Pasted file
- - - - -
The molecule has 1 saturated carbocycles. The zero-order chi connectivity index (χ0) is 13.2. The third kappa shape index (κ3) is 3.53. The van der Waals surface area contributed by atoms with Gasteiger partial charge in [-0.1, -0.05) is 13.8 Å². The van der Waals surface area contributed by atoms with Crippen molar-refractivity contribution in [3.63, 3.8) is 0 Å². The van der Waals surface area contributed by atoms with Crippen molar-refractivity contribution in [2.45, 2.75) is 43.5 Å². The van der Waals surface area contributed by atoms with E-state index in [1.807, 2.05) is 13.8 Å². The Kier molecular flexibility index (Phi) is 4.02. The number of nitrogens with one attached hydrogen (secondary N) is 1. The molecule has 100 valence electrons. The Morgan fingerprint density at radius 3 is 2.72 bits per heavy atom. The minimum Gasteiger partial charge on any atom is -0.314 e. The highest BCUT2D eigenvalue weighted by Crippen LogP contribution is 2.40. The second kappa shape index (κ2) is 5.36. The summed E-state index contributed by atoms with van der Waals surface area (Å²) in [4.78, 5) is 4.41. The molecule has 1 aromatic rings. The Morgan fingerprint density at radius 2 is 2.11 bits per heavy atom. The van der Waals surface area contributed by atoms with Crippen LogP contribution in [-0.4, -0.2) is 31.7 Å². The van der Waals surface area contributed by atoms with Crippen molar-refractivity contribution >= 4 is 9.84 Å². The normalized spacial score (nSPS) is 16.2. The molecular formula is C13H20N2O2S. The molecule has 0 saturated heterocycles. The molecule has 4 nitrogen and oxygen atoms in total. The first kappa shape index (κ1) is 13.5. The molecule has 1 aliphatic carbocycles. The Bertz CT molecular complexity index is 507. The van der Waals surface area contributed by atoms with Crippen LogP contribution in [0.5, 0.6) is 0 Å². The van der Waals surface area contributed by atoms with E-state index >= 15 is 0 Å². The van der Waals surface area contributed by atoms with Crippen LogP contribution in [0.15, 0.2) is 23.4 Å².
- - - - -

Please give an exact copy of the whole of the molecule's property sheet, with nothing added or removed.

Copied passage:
The molecule has 1 saturated carbocycles. The zero-order chi connectivity index (χ0) is 13.2. The third kappa shape index (κ3) is 3.53. The van der Waals surface area contributed by atoms with Gasteiger partial charge in [-0.1, -0.05) is 13.8 Å². The van der Waals surface area contributed by atoms with Crippen molar-refractivity contribution in [3.63, 3.8) is 0 Å². The van der Waals surface area contributed by atoms with Crippen molar-refractivity contribution in [2.45, 2.75) is 43.5 Å². The van der Waals surface area contributed by atoms with E-state index in [1.807, 2.05) is 13.8 Å². The Kier molecular flexibility index (Phi) is 4.02. The number of nitrogens with one attached hydrogen (secondary N) is 1. The molecule has 100 valence electrons. The Morgan fingerprint density at radius 3 is 2.72 bits per heavy atom. The minimum Gasteiger partial charge on any atom is -0.314 e. The highest BCUT2D eigenvalue weighted by Crippen LogP contribution is 2.40. The second kappa shape index (κ2) is 5.36. The summed E-state index contributed by atoms with van der Waals surface area (Å²) in [4.78, 5) is 4.41. The molecule has 1 aromatic rings. The Morgan fingerprint density at radius 2 is 2.11 bits per heavy atom. The van der Waals surface area contributed by atoms with Crippen LogP contribution in [-0.4, -0.2) is 31.7 Å². The van der Waals surface area contributed by atoms with Crippen molar-refractivity contribution >= 4 is 9.84 Å². The normalized spacial score (nSPS) is 16.2. The molecular formula is C13H20N2O2S. The molecule has 0 saturated heterocycles. The molecule has 4 nitrogen and oxygen atoms in total. The first kappa shape index (κ1) is 13.5. The molecule has 1 aliphatic carbocycles. The Bertz CT molecular complexity index is 507. The van der Waals surface area contributed by atoms with Crippen LogP contribution in [0.5, 0.6) is 0 Å². The van der Waals surface area contributed by atoms with E-state index >= 15 is 0 Å². The van der Waals surface area contributed by atoms with Crippen LogP contribution in [0.15, 0.2) is 23.4 Å².